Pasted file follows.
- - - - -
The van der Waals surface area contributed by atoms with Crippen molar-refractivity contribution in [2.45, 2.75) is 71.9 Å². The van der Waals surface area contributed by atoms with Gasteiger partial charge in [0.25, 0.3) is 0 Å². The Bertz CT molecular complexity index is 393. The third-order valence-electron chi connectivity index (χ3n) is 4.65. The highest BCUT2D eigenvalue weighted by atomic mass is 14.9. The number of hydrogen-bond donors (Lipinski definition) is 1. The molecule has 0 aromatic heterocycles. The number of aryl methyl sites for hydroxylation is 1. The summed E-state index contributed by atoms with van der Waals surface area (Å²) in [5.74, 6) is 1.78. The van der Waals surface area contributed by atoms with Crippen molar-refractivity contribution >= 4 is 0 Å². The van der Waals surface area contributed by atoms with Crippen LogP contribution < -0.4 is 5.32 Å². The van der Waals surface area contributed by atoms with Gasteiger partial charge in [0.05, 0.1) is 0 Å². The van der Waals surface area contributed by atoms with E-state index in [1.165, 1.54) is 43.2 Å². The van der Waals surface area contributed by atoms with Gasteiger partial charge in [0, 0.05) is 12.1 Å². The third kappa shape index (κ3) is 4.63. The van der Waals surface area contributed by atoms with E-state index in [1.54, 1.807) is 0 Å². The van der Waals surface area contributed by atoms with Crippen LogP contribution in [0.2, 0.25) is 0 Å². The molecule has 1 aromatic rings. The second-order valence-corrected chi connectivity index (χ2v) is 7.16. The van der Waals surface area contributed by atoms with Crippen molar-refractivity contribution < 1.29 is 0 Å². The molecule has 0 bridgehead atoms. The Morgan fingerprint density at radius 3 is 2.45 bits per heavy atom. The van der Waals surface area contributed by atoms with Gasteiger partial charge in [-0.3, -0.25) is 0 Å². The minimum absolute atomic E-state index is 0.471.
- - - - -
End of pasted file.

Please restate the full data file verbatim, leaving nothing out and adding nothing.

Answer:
The van der Waals surface area contributed by atoms with Crippen molar-refractivity contribution in [2.45, 2.75) is 71.9 Å². The van der Waals surface area contributed by atoms with Gasteiger partial charge in [0.25, 0.3) is 0 Å². The Bertz CT molecular complexity index is 393. The third-order valence-electron chi connectivity index (χ3n) is 4.65. The highest BCUT2D eigenvalue weighted by atomic mass is 14.9. The number of hydrogen-bond donors (Lipinski definition) is 1. The molecule has 0 aromatic heterocycles. The number of aryl methyl sites for hydroxylation is 1. The summed E-state index contributed by atoms with van der Waals surface area (Å²) in [5.74, 6) is 1.78. The van der Waals surface area contributed by atoms with Crippen molar-refractivity contribution >= 4 is 0 Å². The van der Waals surface area contributed by atoms with Crippen LogP contribution < -0.4 is 5.32 Å². The van der Waals surface area contributed by atoms with Gasteiger partial charge in [0.05, 0.1) is 0 Å². The van der Waals surface area contributed by atoms with E-state index in [1.165, 1.54) is 43.2 Å². The van der Waals surface area contributed by atoms with Gasteiger partial charge in [0, 0.05) is 12.1 Å². The third kappa shape index (κ3) is 4.63. The van der Waals surface area contributed by atoms with E-state index in [1.54, 1.807) is 0 Å². The van der Waals surface area contributed by atoms with Crippen LogP contribution in [0.2, 0.25) is 0 Å². The molecule has 1 aromatic rings. The second-order valence-corrected chi connectivity index (χ2v) is 7.16. The van der Waals surface area contributed by atoms with Crippen molar-refractivity contribution < 1.29 is 0 Å². The molecule has 0 bridgehead atoms. The Morgan fingerprint density at radius 3 is 2.45 bits per heavy atom. The van der Waals surface area contributed by atoms with Gasteiger partial charge in [-0.3, -0.25) is 0 Å². The minimum absolute atomic E-state index is 0.471.